Do you feel the same? The development of affective touch sensitivity in early life in a non-clinical sample of parent-infant dyads and a clinical sample of mothers with postnatal depression

Project Details


Touch has long been unnaturally omitted from parent-infant research and clinical practice. The long-lasting effects of adverse early experiences for development are well known and associated with early parental touch deprivation. The role an essential subclass of skin fibres – CT-afferents, conducting affective information about gentle touch – plays in these far-reaching effects, is yet unclear. Research relies on retrospective, cross-sectional, and laboratory studies, focusing on either the infant, mother, or at the best the mother-infant dyad, hindering a proper understanding of the development of affective touch in early life related to the context, including that of both parents’—mother ànd father. Also, to gain in-depth insight into the development of CT-afferents and their sensitivity, certain research tools are still missing.
Hence, this project aims to study CT-sensitivity dyadically and longitudinally while mapping the developmental context. We will employ a prospective study in healthy parent-infant dyads in the first 9 months of life and a clinical sample of postnatally depressed mothers using familiar psychophysiological and developing novel, remote tools to measure CT-sensitivity. We expect to uncover the existence of a sensitive window for the development of CT-sensitivity and related risk and protective factors, which will strongly advance current science on the development of affective touch, and provide valuable opportunities for prevention and intervention.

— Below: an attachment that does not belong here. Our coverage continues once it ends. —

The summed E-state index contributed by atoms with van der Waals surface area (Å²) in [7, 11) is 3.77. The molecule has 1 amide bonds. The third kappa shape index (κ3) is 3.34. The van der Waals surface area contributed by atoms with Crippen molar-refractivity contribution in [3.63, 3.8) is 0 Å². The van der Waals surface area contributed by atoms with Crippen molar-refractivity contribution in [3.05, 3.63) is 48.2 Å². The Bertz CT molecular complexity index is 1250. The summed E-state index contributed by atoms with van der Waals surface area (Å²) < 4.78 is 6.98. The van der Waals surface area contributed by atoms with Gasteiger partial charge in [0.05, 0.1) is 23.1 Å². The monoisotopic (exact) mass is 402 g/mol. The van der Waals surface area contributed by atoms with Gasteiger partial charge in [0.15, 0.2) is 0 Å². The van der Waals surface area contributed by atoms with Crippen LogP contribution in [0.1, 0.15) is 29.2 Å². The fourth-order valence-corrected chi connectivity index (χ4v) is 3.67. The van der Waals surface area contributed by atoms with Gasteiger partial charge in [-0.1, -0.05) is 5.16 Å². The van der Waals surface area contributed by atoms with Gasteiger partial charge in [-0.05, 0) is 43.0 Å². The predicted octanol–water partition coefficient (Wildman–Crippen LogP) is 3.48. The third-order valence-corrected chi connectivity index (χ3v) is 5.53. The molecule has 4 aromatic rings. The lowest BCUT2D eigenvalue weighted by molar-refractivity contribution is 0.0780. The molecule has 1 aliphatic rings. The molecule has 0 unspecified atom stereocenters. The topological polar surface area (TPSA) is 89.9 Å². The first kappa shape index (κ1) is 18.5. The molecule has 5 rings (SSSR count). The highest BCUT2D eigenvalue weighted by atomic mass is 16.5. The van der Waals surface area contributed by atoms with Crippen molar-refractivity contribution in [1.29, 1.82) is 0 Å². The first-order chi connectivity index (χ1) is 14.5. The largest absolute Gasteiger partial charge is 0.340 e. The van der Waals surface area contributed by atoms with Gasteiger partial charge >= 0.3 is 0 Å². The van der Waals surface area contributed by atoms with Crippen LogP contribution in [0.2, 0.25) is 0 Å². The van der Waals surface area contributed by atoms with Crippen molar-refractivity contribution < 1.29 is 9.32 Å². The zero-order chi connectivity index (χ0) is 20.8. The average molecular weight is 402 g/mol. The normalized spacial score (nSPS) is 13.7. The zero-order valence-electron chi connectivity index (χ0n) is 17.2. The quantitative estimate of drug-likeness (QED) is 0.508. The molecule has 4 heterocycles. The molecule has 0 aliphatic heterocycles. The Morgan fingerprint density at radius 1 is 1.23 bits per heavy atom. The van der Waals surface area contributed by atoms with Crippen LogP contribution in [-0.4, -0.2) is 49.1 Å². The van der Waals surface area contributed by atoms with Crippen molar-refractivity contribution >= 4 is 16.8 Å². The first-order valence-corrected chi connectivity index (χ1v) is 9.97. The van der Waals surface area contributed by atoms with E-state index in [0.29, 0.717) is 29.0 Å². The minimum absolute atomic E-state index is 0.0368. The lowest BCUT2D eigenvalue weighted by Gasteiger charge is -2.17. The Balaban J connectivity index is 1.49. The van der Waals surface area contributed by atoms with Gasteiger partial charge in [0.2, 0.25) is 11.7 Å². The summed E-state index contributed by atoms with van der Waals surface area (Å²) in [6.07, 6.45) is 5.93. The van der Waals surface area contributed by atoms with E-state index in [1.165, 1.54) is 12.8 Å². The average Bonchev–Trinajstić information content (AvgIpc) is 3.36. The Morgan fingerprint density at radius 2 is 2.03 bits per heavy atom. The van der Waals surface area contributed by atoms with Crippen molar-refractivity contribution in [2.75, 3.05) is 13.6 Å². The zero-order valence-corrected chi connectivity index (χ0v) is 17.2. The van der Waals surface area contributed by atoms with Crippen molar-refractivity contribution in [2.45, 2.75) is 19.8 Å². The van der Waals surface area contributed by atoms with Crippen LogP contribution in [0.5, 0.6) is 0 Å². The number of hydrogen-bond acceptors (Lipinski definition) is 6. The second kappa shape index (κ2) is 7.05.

Effective start/end date1/11/2231/10/26


  • parental affective touch
  • CT-afferents
  • postnatal depression

Flemish discipline codes

  • Biological psychology
  • Psychophysiology
  • Psychopathology
  • Developmental psychology and ageing not elsewhere classified
  • Sensory processes and perception